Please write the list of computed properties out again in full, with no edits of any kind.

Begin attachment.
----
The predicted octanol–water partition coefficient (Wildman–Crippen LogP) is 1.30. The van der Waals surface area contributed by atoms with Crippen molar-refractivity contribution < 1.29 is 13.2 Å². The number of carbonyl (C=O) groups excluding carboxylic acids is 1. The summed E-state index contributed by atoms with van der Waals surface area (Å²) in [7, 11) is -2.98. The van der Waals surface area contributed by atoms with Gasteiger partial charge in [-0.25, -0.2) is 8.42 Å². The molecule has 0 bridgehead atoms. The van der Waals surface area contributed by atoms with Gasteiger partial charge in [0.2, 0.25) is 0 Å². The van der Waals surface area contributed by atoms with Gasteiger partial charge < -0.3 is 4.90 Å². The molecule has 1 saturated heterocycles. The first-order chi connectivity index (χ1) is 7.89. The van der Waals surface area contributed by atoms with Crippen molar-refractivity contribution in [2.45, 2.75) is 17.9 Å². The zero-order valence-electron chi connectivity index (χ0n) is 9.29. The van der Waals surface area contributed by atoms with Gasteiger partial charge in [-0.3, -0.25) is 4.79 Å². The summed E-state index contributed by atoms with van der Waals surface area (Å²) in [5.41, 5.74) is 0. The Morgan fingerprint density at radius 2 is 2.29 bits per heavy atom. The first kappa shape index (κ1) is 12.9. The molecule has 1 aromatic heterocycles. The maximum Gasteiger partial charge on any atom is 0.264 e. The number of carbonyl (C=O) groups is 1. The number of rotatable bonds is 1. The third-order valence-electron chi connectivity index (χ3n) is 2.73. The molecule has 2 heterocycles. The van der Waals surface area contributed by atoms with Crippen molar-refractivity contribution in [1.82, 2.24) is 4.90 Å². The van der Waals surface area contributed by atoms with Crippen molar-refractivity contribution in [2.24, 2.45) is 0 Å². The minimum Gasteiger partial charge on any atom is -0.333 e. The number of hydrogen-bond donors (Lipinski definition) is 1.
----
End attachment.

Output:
The predicted octanol–water partition coefficient (Wildman–Crippen LogP) is 1.30. The van der Waals surface area contributed by atoms with Crippen molar-refractivity contribution < 1.29 is 13.2 Å². The number of carbonyl (C=O) groups excluding carboxylic acids is 1. The summed E-state index contributed by atoms with van der Waals surface area (Å²) in [7, 11) is -2.98. The van der Waals surface area contributed by atoms with Gasteiger partial charge in [-0.25, -0.2) is 8.42 Å². The molecule has 0 bridgehead atoms. The van der Waals surface area contributed by atoms with Gasteiger partial charge in [0.2, 0.25) is 0 Å². The van der Waals surface area contributed by atoms with Gasteiger partial charge < -0.3 is 4.90 Å². The molecule has 1 saturated heterocycles. The first-order chi connectivity index (χ1) is 7.89. The van der Waals surface area contributed by atoms with Crippen molar-refractivity contribution in [2.45, 2.75) is 17.9 Å². The zero-order valence-electron chi connectivity index (χ0n) is 9.29. The van der Waals surface area contributed by atoms with Gasteiger partial charge in [-0.3, -0.25) is 4.79 Å². The summed E-state index contributed by atoms with van der Waals surface area (Å²) in [5.41, 5.74) is 0. The Morgan fingerprint density at radius 2 is 2.29 bits per heavy atom. The first kappa shape index (κ1) is 12.9. The molecule has 1 aromatic heterocycles. The maximum Gasteiger partial charge on any atom is 0.264 e. The number of carbonyl (C=O) groups is 1. The number of rotatable bonds is 1. The third-order valence-electron chi connectivity index (χ3n) is 2.73. The molecule has 2 heterocycles. The van der Waals surface area contributed by atoms with Crippen molar-refractivity contribution in [1.82, 2.24) is 4.90 Å². The van der Waals surface area contributed by atoms with Crippen molar-refractivity contribution in [2.24, 2.45) is 0 Å². The minimum Gasteiger partial charge on any atom is -0.333 e. The number of hydrogen-bond donors (Lipinski definition) is 1.